The other 25 departments also responded positively but only after the applicant had to seek the intervention of the federal or provincial ombudsman. Owing to the ineffectiveness ofthe relevant laws, the CPDI demanded of the federal and provincial governments to repeal the existing information laws and enact new ones with strong and effective implementation mechanisms so that the constitutional right to information of the citizens could be ensured.
The CPDI requested the government departments to provide copies of the contracts of the development schemes and projects carried out in financial year 2010-11 along with the details about the utilisation of the development funds. The information requests were submitted to federal, provincial and district government departments in the 1st quarter of 2012 under Article 19-A of the Constitution, Freedom of Information Ordinance 2002 and Section 137 of the Local Government Ordinance 2001.
These findings coincide with a recent decision of the Senate Standing Committee on Information and Broadcasting to constitute a sub-committee for devising a law but only in consultation with the relevant ministry, a move sparking resentment and reservations about the possible outcome of an exercise finalised through bureaucratic input.
The CPDI advocating for RTI has come forward to express its concerns. A press release issued on Friday called for expanding the scope of the sub-committee saying that working with bureaucracy alone at Ministry of Information and Broadcasting is likely to compromise citizensí right to information as the bureaucracy is afflicted with the malaise of dilly-dallying whenever information is sought from government departments under the existing information laws.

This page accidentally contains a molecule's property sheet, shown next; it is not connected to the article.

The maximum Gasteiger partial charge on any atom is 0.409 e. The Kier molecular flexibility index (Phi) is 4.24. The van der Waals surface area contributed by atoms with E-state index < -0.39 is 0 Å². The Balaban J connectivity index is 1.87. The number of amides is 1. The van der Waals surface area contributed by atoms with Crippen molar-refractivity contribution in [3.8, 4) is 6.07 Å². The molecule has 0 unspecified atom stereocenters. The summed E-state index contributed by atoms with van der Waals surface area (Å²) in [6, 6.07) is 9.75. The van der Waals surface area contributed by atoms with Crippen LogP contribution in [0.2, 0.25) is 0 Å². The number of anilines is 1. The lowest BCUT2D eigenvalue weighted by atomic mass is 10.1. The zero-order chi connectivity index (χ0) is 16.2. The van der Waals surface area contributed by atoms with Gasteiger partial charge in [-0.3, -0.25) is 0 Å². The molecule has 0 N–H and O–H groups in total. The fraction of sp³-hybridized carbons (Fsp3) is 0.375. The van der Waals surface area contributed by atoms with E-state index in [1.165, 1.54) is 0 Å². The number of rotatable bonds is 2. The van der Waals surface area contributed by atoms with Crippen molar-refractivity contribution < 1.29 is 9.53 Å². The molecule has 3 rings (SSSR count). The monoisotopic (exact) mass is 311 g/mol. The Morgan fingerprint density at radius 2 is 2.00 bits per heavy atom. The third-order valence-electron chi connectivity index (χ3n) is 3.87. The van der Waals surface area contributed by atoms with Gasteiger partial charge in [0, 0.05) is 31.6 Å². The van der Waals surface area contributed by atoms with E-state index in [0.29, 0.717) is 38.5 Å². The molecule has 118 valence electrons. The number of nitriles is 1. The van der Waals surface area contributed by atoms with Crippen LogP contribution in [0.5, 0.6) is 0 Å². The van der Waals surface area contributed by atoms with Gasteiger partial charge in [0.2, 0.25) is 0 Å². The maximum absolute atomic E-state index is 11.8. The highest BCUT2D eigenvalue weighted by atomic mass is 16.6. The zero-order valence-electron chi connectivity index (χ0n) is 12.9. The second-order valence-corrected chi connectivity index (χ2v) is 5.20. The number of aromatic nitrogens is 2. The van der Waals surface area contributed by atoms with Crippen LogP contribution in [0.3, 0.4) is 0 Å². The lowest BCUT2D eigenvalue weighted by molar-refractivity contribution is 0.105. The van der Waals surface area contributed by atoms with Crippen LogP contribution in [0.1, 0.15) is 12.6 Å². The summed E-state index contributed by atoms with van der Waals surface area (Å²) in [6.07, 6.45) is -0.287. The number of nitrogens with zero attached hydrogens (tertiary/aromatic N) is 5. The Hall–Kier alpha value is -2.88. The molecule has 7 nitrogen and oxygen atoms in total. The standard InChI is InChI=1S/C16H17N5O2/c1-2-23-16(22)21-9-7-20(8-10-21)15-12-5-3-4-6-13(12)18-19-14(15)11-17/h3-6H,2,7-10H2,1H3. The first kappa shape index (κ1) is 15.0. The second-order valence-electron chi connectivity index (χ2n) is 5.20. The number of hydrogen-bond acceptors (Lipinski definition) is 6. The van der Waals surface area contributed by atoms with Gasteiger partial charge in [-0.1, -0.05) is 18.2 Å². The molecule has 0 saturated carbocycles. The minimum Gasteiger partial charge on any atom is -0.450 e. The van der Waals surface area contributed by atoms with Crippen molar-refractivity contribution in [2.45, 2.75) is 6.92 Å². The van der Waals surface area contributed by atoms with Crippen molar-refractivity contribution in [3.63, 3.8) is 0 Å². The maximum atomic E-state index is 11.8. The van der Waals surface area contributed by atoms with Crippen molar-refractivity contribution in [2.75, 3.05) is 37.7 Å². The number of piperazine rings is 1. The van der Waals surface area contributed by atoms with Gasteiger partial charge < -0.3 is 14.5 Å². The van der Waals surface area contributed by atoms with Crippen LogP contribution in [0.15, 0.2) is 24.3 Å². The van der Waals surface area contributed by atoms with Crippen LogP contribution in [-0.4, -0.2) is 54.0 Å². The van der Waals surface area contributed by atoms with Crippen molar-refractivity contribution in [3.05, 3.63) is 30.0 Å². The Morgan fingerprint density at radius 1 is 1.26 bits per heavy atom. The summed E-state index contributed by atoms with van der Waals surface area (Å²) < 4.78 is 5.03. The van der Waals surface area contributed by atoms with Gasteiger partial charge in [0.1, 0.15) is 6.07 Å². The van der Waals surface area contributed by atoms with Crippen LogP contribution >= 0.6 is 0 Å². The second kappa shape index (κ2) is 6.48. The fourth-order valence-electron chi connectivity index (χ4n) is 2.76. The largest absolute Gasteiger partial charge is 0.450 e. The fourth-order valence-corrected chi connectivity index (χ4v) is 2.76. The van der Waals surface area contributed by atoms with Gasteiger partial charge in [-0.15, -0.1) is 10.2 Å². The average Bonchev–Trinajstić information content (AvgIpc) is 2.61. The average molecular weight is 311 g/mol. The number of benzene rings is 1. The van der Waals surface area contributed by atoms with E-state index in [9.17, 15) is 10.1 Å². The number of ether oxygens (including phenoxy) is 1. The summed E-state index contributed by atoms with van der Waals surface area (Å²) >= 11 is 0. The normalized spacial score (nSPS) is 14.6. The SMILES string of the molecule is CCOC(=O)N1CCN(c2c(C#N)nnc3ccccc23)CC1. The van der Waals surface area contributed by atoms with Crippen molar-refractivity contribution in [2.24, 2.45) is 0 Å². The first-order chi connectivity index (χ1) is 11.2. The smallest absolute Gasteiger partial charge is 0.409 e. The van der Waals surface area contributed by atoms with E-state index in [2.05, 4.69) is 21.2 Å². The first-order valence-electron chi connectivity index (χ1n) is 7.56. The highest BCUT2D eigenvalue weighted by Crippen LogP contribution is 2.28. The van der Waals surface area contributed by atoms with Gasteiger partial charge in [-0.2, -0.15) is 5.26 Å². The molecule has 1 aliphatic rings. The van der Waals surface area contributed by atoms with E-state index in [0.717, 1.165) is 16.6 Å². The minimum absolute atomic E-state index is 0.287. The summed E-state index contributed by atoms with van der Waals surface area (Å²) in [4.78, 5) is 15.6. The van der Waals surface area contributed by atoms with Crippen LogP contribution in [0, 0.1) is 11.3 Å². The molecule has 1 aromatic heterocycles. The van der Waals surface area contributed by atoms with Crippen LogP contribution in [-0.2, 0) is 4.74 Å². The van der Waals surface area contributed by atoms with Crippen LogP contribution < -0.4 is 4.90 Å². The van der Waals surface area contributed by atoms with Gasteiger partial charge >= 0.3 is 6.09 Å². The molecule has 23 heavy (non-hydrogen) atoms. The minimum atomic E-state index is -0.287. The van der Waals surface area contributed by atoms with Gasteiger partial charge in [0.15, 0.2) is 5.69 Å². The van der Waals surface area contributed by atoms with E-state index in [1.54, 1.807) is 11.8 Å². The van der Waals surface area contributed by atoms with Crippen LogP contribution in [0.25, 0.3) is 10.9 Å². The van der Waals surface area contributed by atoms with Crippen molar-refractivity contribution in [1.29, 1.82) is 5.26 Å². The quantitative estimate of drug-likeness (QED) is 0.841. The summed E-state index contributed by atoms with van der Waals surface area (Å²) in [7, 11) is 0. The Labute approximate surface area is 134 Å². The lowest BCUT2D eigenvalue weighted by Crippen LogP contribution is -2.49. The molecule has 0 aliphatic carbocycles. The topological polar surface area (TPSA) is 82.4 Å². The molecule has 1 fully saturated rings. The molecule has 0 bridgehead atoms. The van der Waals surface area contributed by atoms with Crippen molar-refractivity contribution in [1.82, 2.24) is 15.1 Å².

Therefore, Senate Committee on Information and Broadcasting should actively engage journalists and citizensí groups in the process of finalising law of right to information, said the press release. This is vitally important as implementation mechanism envisaged in Sherry Rahman private member bill, the one under consideration of the Committee, is equally ineffective as the one envisaged in Freedom of Information Ordinance 2002 which the proposed Sherry Rahman information law seeks to repeal.
Realising the fact that ensuring citizensí right to information is a specialised job, countries of the region like Bangladesh, Nepal and India have entrusted the task of protecting this right to independent and autonomous information commissions. Contrary to this, both Sherry Rehmanís private bill and Freedom of Information Ordinance 2002 entrust this task to Federal Ombudsman, a body specialised in solving maladministration related issues, which has proved to be a toothless appellate body as it sees the right to information from narrow prism of maladministration issue, said the press release.
The CPDI urges the Senate Standing Committee on Information and Broadcasting to play its role proactively in enacting an effective right to information law which is at par with those enacted in the region through active involvement of journalists and citizensí groups working in the area of right to information in the country.